After media scrutiny and watchdog complaints, former Massachusetts congressman William D. Delahunt has decided to help the town of Hull with an offshore energy project for free, turning down $72,000 from federal earmarks he secured while still in the US House.
The Quincy Democrat made the surprise announcement Thursday night, when he told Hull officials and members of the town-run Hull Municipal Light Plant that he would do the work he received under a no-bid contract on a pro bono basis.
‘‘He believed that the confusion and the misunderstanding was generating a certain amount of controversy that distracted from the importance of the project and cast the community poorly,’’ said Mark Forest, executive director of The Delahunt Group, a consulting firm Delahunt founded after leaving Congress a year ago.
‘‘He didn’t think the town deserved the criticism for the project.’’
Last week, the Globe quoted two Washington-based watchdog groups that said taking money from an earmark he had secured amounted to a ‘‘self-made golden parachute’’ and contributed to public distrust of Congress.
Were Delahunt still in Congress, he would not have been able to take the contract work. Members of Congress must sign a certificate saying neither they nor anyone in their family would benefit from the earmarks.
The ban, however, does not remain in place after members of Congress retire — a loophole one of the watchdog groups said should be closed.
Hull, a South Shore town that already has two windmills, had initially considered building an offshore power plant akin to the Cape Wind project approved for Nantucket Sound.
But town officials concluded after soaring cost estimates that they should instead assess building a testing facility for offshore wind turbines. Turbines convert kinetic energy from the wind into mechanical energy that is then converted into electricity.
Federal databases show Delahunt was the lone sponsor of two earmarks for the project during his final two years in office. Earmarks are legislative provisions channeling federal money to a specific project, often derided as ‘‘pork-barrel’’ spending.
After such earmarks were targeted by Tea Party Republicans in Congress, a two-year moratorium was placed on them last February.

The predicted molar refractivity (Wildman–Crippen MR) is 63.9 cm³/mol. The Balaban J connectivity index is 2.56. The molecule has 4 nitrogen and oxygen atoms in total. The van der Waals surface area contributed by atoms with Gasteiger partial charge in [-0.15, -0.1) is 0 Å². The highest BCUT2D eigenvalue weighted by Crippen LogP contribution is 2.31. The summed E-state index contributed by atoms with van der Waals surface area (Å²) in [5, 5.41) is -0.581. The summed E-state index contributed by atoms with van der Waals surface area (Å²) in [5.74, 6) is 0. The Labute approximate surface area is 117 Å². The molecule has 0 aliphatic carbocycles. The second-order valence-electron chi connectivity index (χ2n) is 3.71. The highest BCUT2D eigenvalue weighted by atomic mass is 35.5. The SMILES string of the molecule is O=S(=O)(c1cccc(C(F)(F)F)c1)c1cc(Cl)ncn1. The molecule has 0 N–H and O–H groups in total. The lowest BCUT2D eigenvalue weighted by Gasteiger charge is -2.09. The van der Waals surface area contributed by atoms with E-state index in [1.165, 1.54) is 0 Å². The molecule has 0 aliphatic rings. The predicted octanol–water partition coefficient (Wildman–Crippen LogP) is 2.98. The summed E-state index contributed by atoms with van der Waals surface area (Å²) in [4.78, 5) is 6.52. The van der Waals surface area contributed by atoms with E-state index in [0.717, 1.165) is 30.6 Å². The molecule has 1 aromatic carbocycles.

Delahunt’s first earmark, in 2009, was for $951,500. The second, in 2010, was for $750,000, for a total of $1.7 million. In each case, the funding was provided by the Department of Energy’s Energy Efficiency and Renewable Energy program.
Philip Lemnios, Hull’s town manager, defended the original contract, saying Delahunt and his firm were the most capable source of advice for the town’s strategic shift. He proposed paying The Delahunt Group $15,000 a month for six months, for a total of $90,000.
Eighty percent of the money was to have come from the Energy Department earmarks. The remaining 20 percent was to have come from the light plant.
Lemnios said he did not put the contract out to public bid because municipal light departments are not subject to the state’s procurement laws.
Nonetheless, the town manager said he decided to seek DOE review of the proposed contract to avoid allegations of a conflict of interest or favoritism. The Energy Department still has not given written approval of the deal, but Lemnios said he had received an initial verbal approval.
In a statement yesterday, Lemnios said: ‘‘From my perspective, this is another reason why the choice of The Delahunt Group made sense. For many years, Mr. Delahunt and members of his staff have had a deep commitment to Hull.’’
He added: ‘‘Forgoing compensation and still staying with the project is ample demonstration of The Delahunt Group’s commitment, integrity, and professionalism”